Don't fall for Porcello's hot streak

By Jeff Fogle  ( 

July 30, 2019 10:35 PM

Rick Porcello’s run support has been ridiculous.

The Red Sox have won Porcello's last four outings, heading into his scheduled start vs. Tampa Bay Wednesday night at Fenway Park. That’s created an illusion of a “hot” pitcher for bettors who only focus on team results with each starter. But his ERA in those outings is an awful 7.54. Porcello allowed six home runs to New York, Baltimore, Toronto, and Detroit (three bad teams in the four). 

Why did Boston win those starts? The offense scored 19, 17, 10, and 10 runs. And in the Sox last failure with Porcello starting, they scored 13 runs in London. That’s 69 runs in five games, an average of 13.8.

Coincidentally, the Sox have a won-lost record of 13-8 in Porcello’s 21 starts this season. That’s a better winning percentage (.619) than the team currently enjoys overall. 

So, is Boston “a good bet” with Porcello because of that 13-8 record? Or a lousy bet because of poor recent form and a full-season ERA of 5.55?

Sharps focus on skill sets rather than trends. Porcello’s fly-ball tendencies aren’t well-suited to throwing an aerodynamically friendly baseball in a high-scoring season. He’s probably going to continue allowing big blasts and a lot of runs. It’s extremely unlikely that the Sox will keep scoring double digits every time he takes the hill.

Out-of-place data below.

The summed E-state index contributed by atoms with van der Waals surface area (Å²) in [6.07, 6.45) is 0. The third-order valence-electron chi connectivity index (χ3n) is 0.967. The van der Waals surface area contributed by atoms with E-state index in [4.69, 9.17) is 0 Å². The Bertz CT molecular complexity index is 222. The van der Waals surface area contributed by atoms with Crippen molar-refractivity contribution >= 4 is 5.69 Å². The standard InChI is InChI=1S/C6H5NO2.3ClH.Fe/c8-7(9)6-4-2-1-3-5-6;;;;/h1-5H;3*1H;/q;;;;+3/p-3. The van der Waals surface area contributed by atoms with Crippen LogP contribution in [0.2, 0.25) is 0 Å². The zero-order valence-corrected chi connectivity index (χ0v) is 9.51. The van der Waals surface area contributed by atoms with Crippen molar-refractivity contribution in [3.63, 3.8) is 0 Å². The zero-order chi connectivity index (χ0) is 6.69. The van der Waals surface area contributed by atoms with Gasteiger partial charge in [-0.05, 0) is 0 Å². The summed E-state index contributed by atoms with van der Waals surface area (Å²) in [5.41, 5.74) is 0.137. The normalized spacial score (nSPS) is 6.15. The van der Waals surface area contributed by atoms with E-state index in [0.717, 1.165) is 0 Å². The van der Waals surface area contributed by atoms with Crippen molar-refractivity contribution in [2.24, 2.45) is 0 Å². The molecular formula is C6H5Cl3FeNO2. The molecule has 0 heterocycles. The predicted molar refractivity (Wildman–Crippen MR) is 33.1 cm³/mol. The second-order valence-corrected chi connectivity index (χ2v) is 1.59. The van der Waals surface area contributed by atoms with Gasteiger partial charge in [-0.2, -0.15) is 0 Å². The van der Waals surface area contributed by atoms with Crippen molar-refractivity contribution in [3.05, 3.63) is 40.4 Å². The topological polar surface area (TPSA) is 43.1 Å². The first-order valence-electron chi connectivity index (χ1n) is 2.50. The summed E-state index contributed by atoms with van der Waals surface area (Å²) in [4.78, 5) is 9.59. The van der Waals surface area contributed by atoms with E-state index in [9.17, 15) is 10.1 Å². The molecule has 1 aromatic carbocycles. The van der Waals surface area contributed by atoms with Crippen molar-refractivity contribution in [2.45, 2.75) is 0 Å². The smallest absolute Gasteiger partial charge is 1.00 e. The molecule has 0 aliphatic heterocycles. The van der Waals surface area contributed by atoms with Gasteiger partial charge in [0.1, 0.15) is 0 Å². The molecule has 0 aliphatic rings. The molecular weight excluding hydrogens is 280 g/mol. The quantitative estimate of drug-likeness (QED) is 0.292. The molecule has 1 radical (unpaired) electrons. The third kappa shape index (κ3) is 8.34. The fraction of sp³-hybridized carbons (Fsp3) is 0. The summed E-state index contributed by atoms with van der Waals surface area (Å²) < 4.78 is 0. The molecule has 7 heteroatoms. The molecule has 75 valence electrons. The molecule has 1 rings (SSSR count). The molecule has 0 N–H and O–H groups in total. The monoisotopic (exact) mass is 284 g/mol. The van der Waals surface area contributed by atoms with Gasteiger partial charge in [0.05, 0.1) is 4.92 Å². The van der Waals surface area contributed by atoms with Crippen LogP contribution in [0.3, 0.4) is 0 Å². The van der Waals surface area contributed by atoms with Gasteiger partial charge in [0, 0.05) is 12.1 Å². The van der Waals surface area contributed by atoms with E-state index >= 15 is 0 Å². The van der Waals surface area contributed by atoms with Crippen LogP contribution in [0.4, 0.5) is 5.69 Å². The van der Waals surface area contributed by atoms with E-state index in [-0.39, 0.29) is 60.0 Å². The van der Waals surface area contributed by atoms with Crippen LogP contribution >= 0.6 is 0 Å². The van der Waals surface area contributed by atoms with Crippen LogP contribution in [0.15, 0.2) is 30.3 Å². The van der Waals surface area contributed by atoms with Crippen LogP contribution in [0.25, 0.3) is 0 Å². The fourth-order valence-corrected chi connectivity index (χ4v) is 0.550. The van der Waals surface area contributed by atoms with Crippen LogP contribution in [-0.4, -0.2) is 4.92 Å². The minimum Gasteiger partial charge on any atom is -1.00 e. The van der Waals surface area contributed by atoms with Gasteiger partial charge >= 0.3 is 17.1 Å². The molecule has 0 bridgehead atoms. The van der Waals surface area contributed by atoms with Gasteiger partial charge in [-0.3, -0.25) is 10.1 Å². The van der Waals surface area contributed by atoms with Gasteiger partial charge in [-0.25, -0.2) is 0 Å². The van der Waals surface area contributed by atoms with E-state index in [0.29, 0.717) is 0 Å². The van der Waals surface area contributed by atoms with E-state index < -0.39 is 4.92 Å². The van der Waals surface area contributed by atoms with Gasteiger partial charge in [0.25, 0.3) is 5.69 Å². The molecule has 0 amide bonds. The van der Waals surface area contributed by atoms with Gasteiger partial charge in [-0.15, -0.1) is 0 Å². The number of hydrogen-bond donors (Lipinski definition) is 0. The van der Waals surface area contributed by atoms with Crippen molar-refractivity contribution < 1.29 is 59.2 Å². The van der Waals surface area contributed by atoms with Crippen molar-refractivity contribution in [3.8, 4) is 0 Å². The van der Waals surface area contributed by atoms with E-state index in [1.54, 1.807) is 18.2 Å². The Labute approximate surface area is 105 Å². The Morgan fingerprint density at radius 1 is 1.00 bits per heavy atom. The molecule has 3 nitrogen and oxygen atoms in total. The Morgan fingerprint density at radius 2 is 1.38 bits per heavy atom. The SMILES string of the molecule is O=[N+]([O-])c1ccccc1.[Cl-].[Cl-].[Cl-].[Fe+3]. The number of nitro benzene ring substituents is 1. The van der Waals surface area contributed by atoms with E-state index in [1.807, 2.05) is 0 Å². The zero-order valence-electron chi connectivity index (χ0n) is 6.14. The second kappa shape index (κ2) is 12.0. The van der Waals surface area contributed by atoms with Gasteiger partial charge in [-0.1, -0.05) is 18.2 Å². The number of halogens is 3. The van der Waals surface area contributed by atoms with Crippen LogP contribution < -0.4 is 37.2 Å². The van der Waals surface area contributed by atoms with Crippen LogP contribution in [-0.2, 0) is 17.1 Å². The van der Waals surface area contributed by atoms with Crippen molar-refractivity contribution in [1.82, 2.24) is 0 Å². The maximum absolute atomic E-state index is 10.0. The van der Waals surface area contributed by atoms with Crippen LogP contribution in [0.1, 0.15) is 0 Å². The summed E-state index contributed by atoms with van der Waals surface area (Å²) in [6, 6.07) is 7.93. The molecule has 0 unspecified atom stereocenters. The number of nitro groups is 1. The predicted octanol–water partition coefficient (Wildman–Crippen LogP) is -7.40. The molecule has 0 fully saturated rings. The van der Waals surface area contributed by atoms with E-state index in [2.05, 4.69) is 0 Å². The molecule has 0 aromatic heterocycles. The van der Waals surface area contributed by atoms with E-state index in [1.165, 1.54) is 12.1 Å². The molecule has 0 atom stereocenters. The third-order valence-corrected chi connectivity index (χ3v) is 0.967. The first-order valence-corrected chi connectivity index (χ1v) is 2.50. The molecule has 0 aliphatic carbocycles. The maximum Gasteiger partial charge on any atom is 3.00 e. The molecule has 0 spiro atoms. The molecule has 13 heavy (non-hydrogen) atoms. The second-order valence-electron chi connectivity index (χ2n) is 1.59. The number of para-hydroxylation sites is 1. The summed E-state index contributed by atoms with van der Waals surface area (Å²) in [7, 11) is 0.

Maybe he’ll get things figured out and post an ERA the rest of the season closer to his career norms. Wait for evidence that is happening before assuming it will happen.  

Maybe the offense is going to sustain juggernaut level production for a while longer, offering daily value against market money lines that lag the development. Not likely in terms of extremes, but this is a loaded lineup. 

The best expectation is that Porcello will be a “bet-against” pitcher the rest of the season in Las Vegas and other legal jurisdictions. He’s throwing for a team that’s priced daily at championship caliber. He’s not in good form. His approach is poorly suited to baseball’s current evolutionary tick. 

For Red Sox fans who wouldn’t ever want to “fade” their team for emotional reasons, betting “Over” game totals might make more sense. Markets have trailed developments in Porcello’s starts. His 21 outings have gone 14-7 to the Over, including those last five slugfests. 

In any betting sport, gamblers should try to determine of moneylines or point spreads are accurately capturing player skill sets and game conditions.

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